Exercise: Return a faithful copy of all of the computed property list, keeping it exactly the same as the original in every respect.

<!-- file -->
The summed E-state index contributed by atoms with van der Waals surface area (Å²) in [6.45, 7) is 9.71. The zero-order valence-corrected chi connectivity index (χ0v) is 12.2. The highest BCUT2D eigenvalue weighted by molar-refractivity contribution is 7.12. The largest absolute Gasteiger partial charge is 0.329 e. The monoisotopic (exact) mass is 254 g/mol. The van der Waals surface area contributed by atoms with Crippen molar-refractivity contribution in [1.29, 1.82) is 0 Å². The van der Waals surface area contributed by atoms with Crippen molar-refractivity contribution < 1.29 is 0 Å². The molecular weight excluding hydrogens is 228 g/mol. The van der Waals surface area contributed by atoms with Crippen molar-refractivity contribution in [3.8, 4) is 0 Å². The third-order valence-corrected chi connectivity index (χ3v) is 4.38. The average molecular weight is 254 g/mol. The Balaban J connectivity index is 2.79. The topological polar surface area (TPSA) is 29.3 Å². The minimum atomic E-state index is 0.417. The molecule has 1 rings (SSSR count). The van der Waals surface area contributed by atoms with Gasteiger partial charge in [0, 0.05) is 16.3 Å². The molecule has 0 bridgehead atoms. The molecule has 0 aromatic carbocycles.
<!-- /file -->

The summed E-state index contributed by atoms with van der Waals surface area (Å²) in [6.45, 7) is 9.71. The zero-order valence-corrected chi connectivity index (χ0v) is 12.2. The highest BCUT2D eigenvalue weighted by molar-refractivity contribution is 7.12. The largest absolute Gasteiger partial charge is 0.329 e. The monoisotopic (exact) mass is 254 g/mol. The van der Waals surface area contributed by atoms with Crippen molar-refractivity contribution in [1.29, 1.82) is 0 Å². The van der Waals surface area contributed by atoms with Crippen molar-refractivity contribution < 1.29 is 0 Å². The molecular weight excluding hydrogens is 228 g/mol. The van der Waals surface area contributed by atoms with Crippen molar-refractivity contribution in [3.8, 4) is 0 Å². The third-order valence-corrected chi connectivity index (χ3v) is 4.38. The average molecular weight is 254 g/mol. The Balaban J connectivity index is 2.79. The topological polar surface area (TPSA) is 29.3 Å². The minimum atomic E-state index is 0.417. The molecule has 1 rings (SSSR count). The van der Waals surface area contributed by atoms with Gasteiger partial charge in [0, 0.05) is 16.3 Å². The molecule has 0 bridgehead atoms. The molecule has 0 aromatic carbocycles.